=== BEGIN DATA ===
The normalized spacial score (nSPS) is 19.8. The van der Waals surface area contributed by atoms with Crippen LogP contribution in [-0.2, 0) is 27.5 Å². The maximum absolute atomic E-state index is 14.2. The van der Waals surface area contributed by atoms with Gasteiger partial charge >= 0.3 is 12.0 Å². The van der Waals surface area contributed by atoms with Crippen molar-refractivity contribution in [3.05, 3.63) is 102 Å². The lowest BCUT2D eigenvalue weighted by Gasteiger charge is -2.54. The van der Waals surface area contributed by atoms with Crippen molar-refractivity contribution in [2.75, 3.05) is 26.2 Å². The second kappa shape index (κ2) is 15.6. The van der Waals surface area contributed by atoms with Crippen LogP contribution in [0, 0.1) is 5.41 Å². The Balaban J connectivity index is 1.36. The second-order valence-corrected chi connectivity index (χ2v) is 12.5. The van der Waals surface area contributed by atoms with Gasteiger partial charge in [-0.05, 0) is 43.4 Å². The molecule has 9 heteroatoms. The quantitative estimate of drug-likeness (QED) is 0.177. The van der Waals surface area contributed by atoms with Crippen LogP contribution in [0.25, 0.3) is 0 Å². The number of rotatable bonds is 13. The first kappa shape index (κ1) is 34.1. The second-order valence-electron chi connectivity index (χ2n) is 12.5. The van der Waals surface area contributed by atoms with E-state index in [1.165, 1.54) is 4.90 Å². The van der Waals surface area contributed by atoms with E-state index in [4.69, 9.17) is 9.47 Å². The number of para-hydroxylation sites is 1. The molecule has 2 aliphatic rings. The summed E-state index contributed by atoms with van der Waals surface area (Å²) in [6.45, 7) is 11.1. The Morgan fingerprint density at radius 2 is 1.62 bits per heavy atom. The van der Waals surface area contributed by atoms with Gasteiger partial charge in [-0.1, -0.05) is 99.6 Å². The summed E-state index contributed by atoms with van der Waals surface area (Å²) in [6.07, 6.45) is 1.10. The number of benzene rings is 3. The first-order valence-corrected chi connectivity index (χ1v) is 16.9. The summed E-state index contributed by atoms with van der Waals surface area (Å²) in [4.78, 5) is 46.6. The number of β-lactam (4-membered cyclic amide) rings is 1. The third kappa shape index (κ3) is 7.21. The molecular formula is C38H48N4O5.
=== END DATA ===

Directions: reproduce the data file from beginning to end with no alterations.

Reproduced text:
The normalized spacial score (nSPS) is 19.8. The van der Waals surface area contributed by atoms with Crippen LogP contribution in [-0.2, 0) is 27.5 Å². The maximum absolute atomic E-state index is 14.2. The van der Waals surface area contributed by atoms with Gasteiger partial charge >= 0.3 is 12.0 Å². The van der Waals surface area contributed by atoms with Crippen molar-refractivity contribution in [3.05, 3.63) is 102 Å². The lowest BCUT2D eigenvalue weighted by Gasteiger charge is -2.54. The van der Waals surface area contributed by atoms with Crippen molar-refractivity contribution in [2.75, 3.05) is 26.2 Å². The second kappa shape index (κ2) is 15.6. The van der Waals surface area contributed by atoms with Crippen LogP contribution in [0, 0.1) is 5.41 Å². The Balaban J connectivity index is 1.36. The second-order valence-corrected chi connectivity index (χ2v) is 12.5. The van der Waals surface area contributed by atoms with Gasteiger partial charge in [-0.05, 0) is 43.4 Å². The molecule has 9 heteroatoms. The quantitative estimate of drug-likeness (QED) is 0.177. The van der Waals surface area contributed by atoms with Crippen LogP contribution in [0.25, 0.3) is 0 Å². The number of rotatable bonds is 13. The first kappa shape index (κ1) is 34.1. The second-order valence-electron chi connectivity index (χ2n) is 12.5. The van der Waals surface area contributed by atoms with E-state index in [1.165, 1.54) is 4.90 Å². The van der Waals surface area contributed by atoms with E-state index in [4.69, 9.17) is 9.47 Å². The number of para-hydroxylation sites is 1. The molecule has 2 aliphatic rings. The summed E-state index contributed by atoms with van der Waals surface area (Å²) in [6.45, 7) is 11.1. The Morgan fingerprint density at radius 2 is 1.62 bits per heavy atom. The van der Waals surface area contributed by atoms with Gasteiger partial charge in [-0.1, -0.05) is 99.6 Å². The summed E-state index contributed by atoms with van der Waals surface area (Å²) in [6.07, 6.45) is 1.10. The number of benzene rings is 3. The first-order valence-corrected chi connectivity index (χ1v) is 16.9. The summed E-state index contributed by atoms with van der Waals surface area (Å²) in [4.78, 5) is 46.6. The number of β-lactam (4-membered cyclic amide) rings is 1. The third kappa shape index (κ3) is 7.21. The molecular formula is C38H48N4O5.